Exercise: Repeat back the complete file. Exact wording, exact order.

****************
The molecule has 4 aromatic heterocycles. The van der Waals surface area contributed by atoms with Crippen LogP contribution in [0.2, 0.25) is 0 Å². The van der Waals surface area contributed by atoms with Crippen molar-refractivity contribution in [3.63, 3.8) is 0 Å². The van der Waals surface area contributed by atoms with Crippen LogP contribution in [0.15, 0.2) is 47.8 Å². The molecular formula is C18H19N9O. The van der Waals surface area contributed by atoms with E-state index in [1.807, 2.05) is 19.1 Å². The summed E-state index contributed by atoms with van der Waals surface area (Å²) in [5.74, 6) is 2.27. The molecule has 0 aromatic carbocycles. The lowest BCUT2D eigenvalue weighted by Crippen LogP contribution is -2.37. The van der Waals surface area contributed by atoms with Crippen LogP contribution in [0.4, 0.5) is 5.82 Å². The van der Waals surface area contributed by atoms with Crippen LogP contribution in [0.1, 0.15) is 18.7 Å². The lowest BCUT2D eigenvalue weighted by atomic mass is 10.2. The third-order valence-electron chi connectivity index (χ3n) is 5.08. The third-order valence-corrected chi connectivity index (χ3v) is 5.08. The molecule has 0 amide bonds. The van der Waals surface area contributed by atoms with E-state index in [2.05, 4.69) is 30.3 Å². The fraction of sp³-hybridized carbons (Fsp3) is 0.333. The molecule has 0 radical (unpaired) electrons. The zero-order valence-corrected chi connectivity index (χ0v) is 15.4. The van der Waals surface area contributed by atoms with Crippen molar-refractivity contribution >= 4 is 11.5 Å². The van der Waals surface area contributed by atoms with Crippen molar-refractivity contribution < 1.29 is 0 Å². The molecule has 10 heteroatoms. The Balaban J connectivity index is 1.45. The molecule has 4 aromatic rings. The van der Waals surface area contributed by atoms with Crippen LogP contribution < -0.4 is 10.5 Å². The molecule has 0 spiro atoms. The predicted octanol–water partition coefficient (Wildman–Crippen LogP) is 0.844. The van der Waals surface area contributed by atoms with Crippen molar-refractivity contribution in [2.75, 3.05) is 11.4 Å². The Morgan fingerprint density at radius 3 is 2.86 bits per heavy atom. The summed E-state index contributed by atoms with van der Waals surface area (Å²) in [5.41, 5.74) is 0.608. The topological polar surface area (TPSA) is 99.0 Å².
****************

The molecule has 4 aromatic heterocycles. The van der Waals surface area contributed by atoms with Crippen LogP contribution in [0.2, 0.25) is 0 Å². The van der Waals surface area contributed by atoms with Crippen molar-refractivity contribution in [3.63, 3.8) is 0 Å². The van der Waals surface area contributed by atoms with Crippen LogP contribution in [0.15, 0.2) is 47.8 Å². The molecular formula is C18H19N9O. The van der Waals surface area contributed by atoms with E-state index in [1.807, 2.05) is 19.1 Å². The summed E-state index contributed by atoms with van der Waals surface area (Å²) in [5.74, 6) is 2.27. The molecule has 0 aromatic carbocycles. The lowest BCUT2D eigenvalue weighted by Crippen LogP contribution is -2.37. The van der Waals surface area contributed by atoms with Crippen LogP contribution in [0.4, 0.5) is 5.82 Å². The van der Waals surface area contributed by atoms with Crippen LogP contribution in [0.1, 0.15) is 18.7 Å². The lowest BCUT2D eigenvalue weighted by atomic mass is 10.2. The third-order valence-electron chi connectivity index (χ3n) is 5.08. The third-order valence-corrected chi connectivity index (χ3v) is 5.08. The molecule has 0 amide bonds. The van der Waals surface area contributed by atoms with E-state index in [2.05, 4.69) is 30.3 Å². The fraction of sp³-hybridized carbons (Fsp3) is 0.333. The molecule has 0 radical (unpaired) electrons. The zero-order valence-corrected chi connectivity index (χ0v) is 15.4. The van der Waals surface area contributed by atoms with Crippen molar-refractivity contribution >= 4 is 11.5 Å². The van der Waals surface area contributed by atoms with Crippen molar-refractivity contribution < 1.29 is 0 Å². The molecule has 10 heteroatoms. The Balaban J connectivity index is 1.45. The molecule has 4 aromatic rings. The van der Waals surface area contributed by atoms with Crippen LogP contribution < -0.4 is 10.5 Å². The molecule has 0 spiro atoms. The predicted octanol–water partition coefficient (Wildman–Crippen LogP) is 0.844. The van der Waals surface area contributed by atoms with Crippen molar-refractivity contribution in [2.75, 3.05) is 11.4 Å². The Morgan fingerprint density at radius 3 is 2.86 bits per heavy atom. The summed E-state index contributed by atoms with van der Waals surface area (Å²) in [5.41, 5.74) is 0.608. The topological polar surface area (TPSA) is 99.0 Å².